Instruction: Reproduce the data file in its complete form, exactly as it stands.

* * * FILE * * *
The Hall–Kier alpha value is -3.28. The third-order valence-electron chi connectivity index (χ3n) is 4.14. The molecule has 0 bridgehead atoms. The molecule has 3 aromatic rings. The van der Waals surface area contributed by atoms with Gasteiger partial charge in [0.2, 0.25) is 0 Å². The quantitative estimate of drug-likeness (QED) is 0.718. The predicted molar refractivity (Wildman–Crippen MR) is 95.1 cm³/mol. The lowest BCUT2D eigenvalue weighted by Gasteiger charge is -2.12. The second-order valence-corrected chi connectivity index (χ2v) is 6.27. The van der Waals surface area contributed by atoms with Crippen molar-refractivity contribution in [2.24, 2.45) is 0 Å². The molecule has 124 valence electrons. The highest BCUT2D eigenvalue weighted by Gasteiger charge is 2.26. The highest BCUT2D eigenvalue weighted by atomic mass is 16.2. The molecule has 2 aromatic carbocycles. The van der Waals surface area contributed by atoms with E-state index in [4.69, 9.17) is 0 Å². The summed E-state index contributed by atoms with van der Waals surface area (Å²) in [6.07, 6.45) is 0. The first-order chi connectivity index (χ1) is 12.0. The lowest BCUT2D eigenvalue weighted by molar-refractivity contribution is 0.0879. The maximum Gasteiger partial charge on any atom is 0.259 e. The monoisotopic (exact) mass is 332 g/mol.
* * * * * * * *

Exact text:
The Hall–Kier alpha value is -3.28. The third-order valence-electron chi connectivity index (χ3n) is 4.14. The molecule has 0 bridgehead atoms. The molecule has 3 aromatic rings. The van der Waals surface area contributed by atoms with Gasteiger partial charge in [0.2, 0.25) is 0 Å². The quantitative estimate of drug-likeness (QED) is 0.718. The predicted molar refractivity (Wildman–Crippen MR) is 95.1 cm³/mol. The lowest BCUT2D eigenvalue weighted by Gasteiger charge is -2.12. The second-order valence-corrected chi connectivity index (χ2v) is 6.27. The van der Waals surface area contributed by atoms with Crippen molar-refractivity contribution in [2.24, 2.45) is 0 Å². The molecule has 124 valence electrons. The highest BCUT2D eigenvalue weighted by Gasteiger charge is 2.26. The highest BCUT2D eigenvalue weighted by atomic mass is 16.2. The molecule has 2 aromatic carbocycles. The van der Waals surface area contributed by atoms with E-state index in [4.69, 9.17) is 0 Å². The summed E-state index contributed by atoms with van der Waals surface area (Å²) in [6.07, 6.45) is 0. The first-order chi connectivity index (χ1) is 12.0. The lowest BCUT2D eigenvalue weighted by molar-refractivity contribution is 0.0879. The maximum Gasteiger partial charge on any atom is 0.259 e. The monoisotopic (exact) mass is 332 g/mol.